A treasury of war poetry, British and American poems of the world war, 1914-1919/France

From Wikisource
Jump to navigation Jump to search



BECAUSE for once the sword broke in her hand,
The words she spoke seemed perished for a space;
All wrong was brazen, and in every land
The tyrants walked abroad with naked face.

The waters turned to blood, as rose the Star
Of evil Fate denying all release.
The rulers smote, the feeble crying "War!"
The usurers robbed, the naked crying "Peace!"

And her own feet were caught in nets of gold,
And her own soul profaned by sects that squirm,
And little men climbed her high seats and sold
Her honour to the vulture and the worm.

And she seemed broken and they thought her dead,
The Overmen, so brave against the weak.
Has your last word of sophistry been said,
O cult of slaves? Then it is hers to speak.

Clear the slow mists from her half-darkened eyes,
As slow mists parted over Valmy fell,
As once again her hands in high surprise
Take hold upon the battlements of Hell.


I, FROM a window where the Meuse is wide,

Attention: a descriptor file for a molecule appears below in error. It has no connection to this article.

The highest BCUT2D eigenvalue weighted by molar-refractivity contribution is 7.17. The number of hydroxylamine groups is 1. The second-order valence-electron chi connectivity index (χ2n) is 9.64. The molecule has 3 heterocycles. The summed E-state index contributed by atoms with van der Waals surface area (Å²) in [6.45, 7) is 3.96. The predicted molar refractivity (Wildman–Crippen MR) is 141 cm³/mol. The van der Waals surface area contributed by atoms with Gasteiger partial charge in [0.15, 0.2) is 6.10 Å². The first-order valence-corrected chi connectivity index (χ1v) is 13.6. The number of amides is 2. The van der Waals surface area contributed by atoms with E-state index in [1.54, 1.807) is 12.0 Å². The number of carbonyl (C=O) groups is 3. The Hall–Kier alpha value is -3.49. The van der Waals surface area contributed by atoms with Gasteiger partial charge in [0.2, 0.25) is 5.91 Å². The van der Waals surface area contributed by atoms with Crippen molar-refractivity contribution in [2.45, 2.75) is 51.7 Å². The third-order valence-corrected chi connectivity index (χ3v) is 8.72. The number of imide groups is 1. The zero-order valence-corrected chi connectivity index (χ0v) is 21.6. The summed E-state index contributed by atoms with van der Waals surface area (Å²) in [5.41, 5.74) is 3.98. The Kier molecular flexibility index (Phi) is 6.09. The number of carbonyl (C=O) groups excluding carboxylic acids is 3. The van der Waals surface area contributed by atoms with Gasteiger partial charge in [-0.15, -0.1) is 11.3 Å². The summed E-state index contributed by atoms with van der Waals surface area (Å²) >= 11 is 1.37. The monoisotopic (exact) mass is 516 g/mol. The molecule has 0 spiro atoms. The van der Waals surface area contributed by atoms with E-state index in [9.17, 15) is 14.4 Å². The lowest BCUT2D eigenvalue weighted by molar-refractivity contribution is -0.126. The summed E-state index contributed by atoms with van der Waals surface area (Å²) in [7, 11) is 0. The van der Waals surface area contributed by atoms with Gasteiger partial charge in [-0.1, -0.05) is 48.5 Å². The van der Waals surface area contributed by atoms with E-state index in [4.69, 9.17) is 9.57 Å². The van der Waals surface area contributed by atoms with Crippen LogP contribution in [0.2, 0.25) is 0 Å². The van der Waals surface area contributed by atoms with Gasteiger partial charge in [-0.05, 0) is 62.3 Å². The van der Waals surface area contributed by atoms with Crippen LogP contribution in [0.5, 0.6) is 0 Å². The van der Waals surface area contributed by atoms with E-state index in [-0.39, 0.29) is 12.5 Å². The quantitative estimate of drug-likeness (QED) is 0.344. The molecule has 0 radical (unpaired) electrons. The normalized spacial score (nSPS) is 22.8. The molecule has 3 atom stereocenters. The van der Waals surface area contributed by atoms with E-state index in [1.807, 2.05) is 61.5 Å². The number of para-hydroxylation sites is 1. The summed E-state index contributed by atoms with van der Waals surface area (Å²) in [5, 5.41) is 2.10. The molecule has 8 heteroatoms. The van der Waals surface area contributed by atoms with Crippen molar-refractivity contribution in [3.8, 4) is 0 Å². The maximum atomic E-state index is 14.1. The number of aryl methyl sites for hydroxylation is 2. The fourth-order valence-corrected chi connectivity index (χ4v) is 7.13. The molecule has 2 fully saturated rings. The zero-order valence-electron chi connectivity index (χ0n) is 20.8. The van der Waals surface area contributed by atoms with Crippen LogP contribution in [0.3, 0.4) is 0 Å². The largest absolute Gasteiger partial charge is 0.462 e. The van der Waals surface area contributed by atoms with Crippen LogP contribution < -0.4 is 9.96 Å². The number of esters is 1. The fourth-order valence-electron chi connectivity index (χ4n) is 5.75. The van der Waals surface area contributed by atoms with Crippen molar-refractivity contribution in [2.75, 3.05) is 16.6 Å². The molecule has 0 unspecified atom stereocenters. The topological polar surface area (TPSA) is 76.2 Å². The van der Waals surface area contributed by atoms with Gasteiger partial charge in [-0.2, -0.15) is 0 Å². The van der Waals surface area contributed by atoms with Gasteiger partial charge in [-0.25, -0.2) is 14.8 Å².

Looked Eastward, out to the September night.
The men that in the hopeless battle died
Rose and re-formed and marshalled for the fight.
A brumal army vague and ordered large
For mile on mile by one pale General,
I saw them lean by companies to the charge;
But no man living heard the bugle call.

And fading still, and pointing to their scars,
They rose in lessening cloud where, grey and high,
Dawn lay along the Heaven in misty bars.
But, gazing from that Eastern casement, I
Saw the Republic splendid in the sky,
And round her terrible head the morning stars.


FRANCELINE rose in the dawning grey,
And her heart would dance though she knelt to pray,
For her man Michel had holiday,
Fighting for France.

She offered her prayer by the cradle-side,
And with baby palms folded in hers she cried:
"If I have but one prayer, dear, crucified
Christ—save France!

"But if I have two, then, by Mary's grace,
Carry me safe to the meeting-place,
Let me look once again on my dear love's face,
Save him for France!"

She crooned to her boy: "Oh, how glad he'll be
Little three-months old, to set eyes on thee!
For, 'Rather than gold, would I give,' wrote he,
'A son to France.'

"Come, now, be good, little stray sauterelle,
For we're going by-by to thy papa Michel,
But I'll not say where for fear thou wilt tell,
Little pigeon of France!

"Six days' leave and a year between!
But what would you have? In six days clean,
Heaven was made," said Franceline,
"Heaven and France."

She came to the town of the nameless name,
To the marching troops in the street she came,
And she held high her boy like a taper flame